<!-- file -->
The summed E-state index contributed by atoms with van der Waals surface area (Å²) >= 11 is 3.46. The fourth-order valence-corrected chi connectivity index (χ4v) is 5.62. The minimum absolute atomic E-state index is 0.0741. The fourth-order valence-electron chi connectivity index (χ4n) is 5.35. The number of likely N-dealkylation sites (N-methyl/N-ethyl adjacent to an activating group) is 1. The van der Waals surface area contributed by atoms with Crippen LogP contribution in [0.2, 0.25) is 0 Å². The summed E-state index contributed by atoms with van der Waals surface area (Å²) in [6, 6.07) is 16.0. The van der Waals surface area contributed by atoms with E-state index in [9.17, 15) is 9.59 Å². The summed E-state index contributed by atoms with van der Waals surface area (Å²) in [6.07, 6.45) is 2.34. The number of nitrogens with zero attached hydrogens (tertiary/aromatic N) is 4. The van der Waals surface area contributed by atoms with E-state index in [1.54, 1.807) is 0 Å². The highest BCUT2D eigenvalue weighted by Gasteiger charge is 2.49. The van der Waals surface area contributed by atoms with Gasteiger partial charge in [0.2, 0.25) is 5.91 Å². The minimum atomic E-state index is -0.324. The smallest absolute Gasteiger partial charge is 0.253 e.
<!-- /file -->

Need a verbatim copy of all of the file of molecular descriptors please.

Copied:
The summed E-state index contributed by atoms with van der Waals surface area (Å²) >= 11 is 3.46. The fourth-order valence-corrected chi connectivity index (χ4v) is 5.62. The minimum absolute atomic E-state index is 0.0741. The fourth-order valence-electron chi connectivity index (χ4n) is 5.35. The number of likely N-dealkylation sites (N-methyl/N-ethyl adjacent to an activating group) is 1. The van der Waals surface area contributed by atoms with Crippen LogP contribution in [0.2, 0.25) is 0 Å². The summed E-state index contributed by atoms with van der Waals surface area (Å²) in [6, 6.07) is 16.0. The van der Waals surface area contributed by atoms with E-state index in [9.17, 15) is 9.59 Å². The summed E-state index contributed by atoms with van der Waals surface area (Å²) in [6.07, 6.45) is 2.34. The number of nitrogens with zero attached hydrogens (tertiary/aromatic N) is 4. The van der Waals surface area contributed by atoms with E-state index in [1.54, 1.807) is 0 Å². The highest BCUT2D eigenvalue weighted by Gasteiger charge is 2.49. The van der Waals surface area contributed by atoms with Gasteiger partial charge in [0.2, 0.25) is 5.91 Å². The minimum atomic E-state index is -0.324. The smallest absolute Gasteiger partial charge is 0.253 e.